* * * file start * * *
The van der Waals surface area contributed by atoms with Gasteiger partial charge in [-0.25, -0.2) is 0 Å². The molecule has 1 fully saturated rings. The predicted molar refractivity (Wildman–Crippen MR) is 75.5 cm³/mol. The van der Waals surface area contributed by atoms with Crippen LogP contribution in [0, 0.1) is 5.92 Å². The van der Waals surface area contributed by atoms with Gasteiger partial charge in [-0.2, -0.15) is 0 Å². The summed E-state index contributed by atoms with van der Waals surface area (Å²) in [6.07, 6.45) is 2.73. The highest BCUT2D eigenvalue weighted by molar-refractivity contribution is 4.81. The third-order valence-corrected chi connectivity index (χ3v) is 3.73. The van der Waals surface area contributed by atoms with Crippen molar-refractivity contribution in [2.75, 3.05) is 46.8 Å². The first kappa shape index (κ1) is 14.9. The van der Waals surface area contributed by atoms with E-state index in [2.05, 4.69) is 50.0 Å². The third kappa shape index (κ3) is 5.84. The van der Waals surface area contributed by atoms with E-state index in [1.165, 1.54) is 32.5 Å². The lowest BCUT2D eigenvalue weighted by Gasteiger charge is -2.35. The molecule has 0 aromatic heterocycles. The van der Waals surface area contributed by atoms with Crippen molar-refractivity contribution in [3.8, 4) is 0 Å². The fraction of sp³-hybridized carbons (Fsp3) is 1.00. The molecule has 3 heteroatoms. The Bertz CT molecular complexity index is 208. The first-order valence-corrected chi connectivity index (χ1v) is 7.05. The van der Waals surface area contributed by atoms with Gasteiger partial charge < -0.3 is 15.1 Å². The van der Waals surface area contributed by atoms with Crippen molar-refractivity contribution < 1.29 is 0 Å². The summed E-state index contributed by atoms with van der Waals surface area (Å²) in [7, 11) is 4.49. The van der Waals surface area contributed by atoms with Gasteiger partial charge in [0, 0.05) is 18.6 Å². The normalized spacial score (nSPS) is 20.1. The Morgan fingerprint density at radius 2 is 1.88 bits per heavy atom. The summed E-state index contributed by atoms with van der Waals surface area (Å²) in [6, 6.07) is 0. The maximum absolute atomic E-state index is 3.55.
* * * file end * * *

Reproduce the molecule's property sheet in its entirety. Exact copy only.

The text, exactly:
The van der Waals surface area contributed by atoms with Gasteiger partial charge in [-0.25, -0.2) is 0 Å². The molecule has 1 fully saturated rings. The predicted molar refractivity (Wildman–Crippen MR) is 75.5 cm³/mol. The van der Waals surface area contributed by atoms with Crippen LogP contribution in [0, 0.1) is 5.92 Å². The van der Waals surface area contributed by atoms with Gasteiger partial charge in [-0.2, -0.15) is 0 Å². The summed E-state index contributed by atoms with van der Waals surface area (Å²) in [6.07, 6.45) is 2.73. The highest BCUT2D eigenvalue weighted by molar-refractivity contribution is 4.81. The third-order valence-corrected chi connectivity index (χ3v) is 3.73. The van der Waals surface area contributed by atoms with Crippen molar-refractivity contribution in [2.75, 3.05) is 46.8 Å². The first kappa shape index (κ1) is 14.9. The van der Waals surface area contributed by atoms with E-state index in [2.05, 4.69) is 50.0 Å². The third kappa shape index (κ3) is 5.84. The van der Waals surface area contributed by atoms with E-state index in [1.165, 1.54) is 32.5 Å². The lowest BCUT2D eigenvalue weighted by Gasteiger charge is -2.35. The molecule has 0 aromatic heterocycles. The van der Waals surface area contributed by atoms with Crippen molar-refractivity contribution in [3.8, 4) is 0 Å². The fraction of sp³-hybridized carbons (Fsp3) is 1.00. The molecule has 3 heteroatoms. The Bertz CT molecular complexity index is 208. The first-order valence-corrected chi connectivity index (χ1v) is 7.05. The van der Waals surface area contributed by atoms with Gasteiger partial charge < -0.3 is 15.1 Å². The van der Waals surface area contributed by atoms with Crippen molar-refractivity contribution < 1.29 is 0 Å². The summed E-state index contributed by atoms with van der Waals surface area (Å²) in [7, 11) is 4.49. The van der Waals surface area contributed by atoms with Gasteiger partial charge in [0, 0.05) is 18.6 Å². The normalized spacial score (nSPS) is 20.1. The Morgan fingerprint density at radius 2 is 1.88 bits per heavy atom. The summed E-state index contributed by atoms with van der Waals surface area (Å²) in [6, 6.07) is 0. The maximum absolute atomic E-state index is 3.55.